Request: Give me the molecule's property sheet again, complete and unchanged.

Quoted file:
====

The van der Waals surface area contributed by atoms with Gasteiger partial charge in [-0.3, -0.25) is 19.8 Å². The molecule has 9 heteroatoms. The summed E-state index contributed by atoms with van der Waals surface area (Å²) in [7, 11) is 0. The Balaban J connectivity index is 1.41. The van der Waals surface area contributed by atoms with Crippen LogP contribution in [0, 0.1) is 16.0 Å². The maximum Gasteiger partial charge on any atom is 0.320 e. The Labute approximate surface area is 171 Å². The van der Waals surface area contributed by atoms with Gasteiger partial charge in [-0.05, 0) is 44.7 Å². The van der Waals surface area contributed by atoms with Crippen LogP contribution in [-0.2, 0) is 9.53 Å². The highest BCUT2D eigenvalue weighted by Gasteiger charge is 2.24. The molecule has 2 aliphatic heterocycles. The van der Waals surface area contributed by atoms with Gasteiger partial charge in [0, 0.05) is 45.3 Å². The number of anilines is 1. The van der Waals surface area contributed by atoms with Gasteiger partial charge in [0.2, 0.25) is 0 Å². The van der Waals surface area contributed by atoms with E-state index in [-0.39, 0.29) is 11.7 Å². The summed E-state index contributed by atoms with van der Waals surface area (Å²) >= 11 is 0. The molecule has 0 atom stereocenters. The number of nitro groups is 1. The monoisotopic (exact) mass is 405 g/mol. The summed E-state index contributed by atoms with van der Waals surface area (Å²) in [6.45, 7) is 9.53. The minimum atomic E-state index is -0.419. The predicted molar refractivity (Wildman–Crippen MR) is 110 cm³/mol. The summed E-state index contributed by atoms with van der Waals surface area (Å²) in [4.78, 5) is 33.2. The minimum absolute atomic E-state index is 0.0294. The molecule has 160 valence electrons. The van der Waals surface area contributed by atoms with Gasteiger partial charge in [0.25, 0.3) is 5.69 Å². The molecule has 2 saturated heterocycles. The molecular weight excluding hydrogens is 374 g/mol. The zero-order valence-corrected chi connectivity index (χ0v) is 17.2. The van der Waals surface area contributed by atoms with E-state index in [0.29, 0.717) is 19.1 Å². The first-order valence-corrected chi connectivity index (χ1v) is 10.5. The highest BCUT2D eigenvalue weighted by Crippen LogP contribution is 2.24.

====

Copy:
The van der Waals surface area contributed by atoms with Gasteiger partial charge in [-0.3, -0.25) is 19.8 Å². The molecule has 9 heteroatoms. The summed E-state index contributed by atoms with van der Waals surface area (Å²) in [7, 11) is 0. The Balaban J connectivity index is 1.41. The van der Waals surface area contributed by atoms with Crippen LogP contribution in [0, 0.1) is 16.0 Å². The maximum Gasteiger partial charge on any atom is 0.320 e. The Labute approximate surface area is 171 Å². The van der Waals surface area contributed by atoms with Gasteiger partial charge in [-0.05, 0) is 44.7 Å². The van der Waals surface area contributed by atoms with Crippen LogP contribution in [-0.2, 0) is 9.53 Å². The highest BCUT2D eigenvalue weighted by Gasteiger charge is 2.24. The molecule has 2 aliphatic heterocycles. The van der Waals surface area contributed by atoms with Gasteiger partial charge in [0, 0.05) is 45.3 Å². The number of anilines is 1. The van der Waals surface area contributed by atoms with Gasteiger partial charge in [0.2, 0.25) is 0 Å². The van der Waals surface area contributed by atoms with E-state index in [-0.39, 0.29) is 11.7 Å². The summed E-state index contributed by atoms with van der Waals surface area (Å²) >= 11 is 0. The molecule has 0 atom stereocenters. The number of nitro groups is 1. The monoisotopic (exact) mass is 405 g/mol. The summed E-state index contributed by atoms with van der Waals surface area (Å²) in [6.45, 7) is 9.53. The minimum atomic E-state index is -0.419. The predicted molar refractivity (Wildman–Crippen MR) is 110 cm³/mol. The summed E-state index contributed by atoms with van der Waals surface area (Å²) in [4.78, 5) is 33.2. The minimum absolute atomic E-state index is 0.0294. The molecule has 160 valence electrons. The van der Waals surface area contributed by atoms with Gasteiger partial charge in [0.25, 0.3) is 5.69 Å². The molecule has 2 saturated heterocycles. The molecular weight excluding hydrogens is 374 g/mol. The zero-order valence-corrected chi connectivity index (χ0v) is 17.2. The van der Waals surface area contributed by atoms with E-state index in [0.29, 0.717) is 19.1 Å². The first-order valence-corrected chi connectivity index (χ1v) is 10.5. The highest BCUT2D eigenvalue weighted by Crippen LogP contribution is 2.24.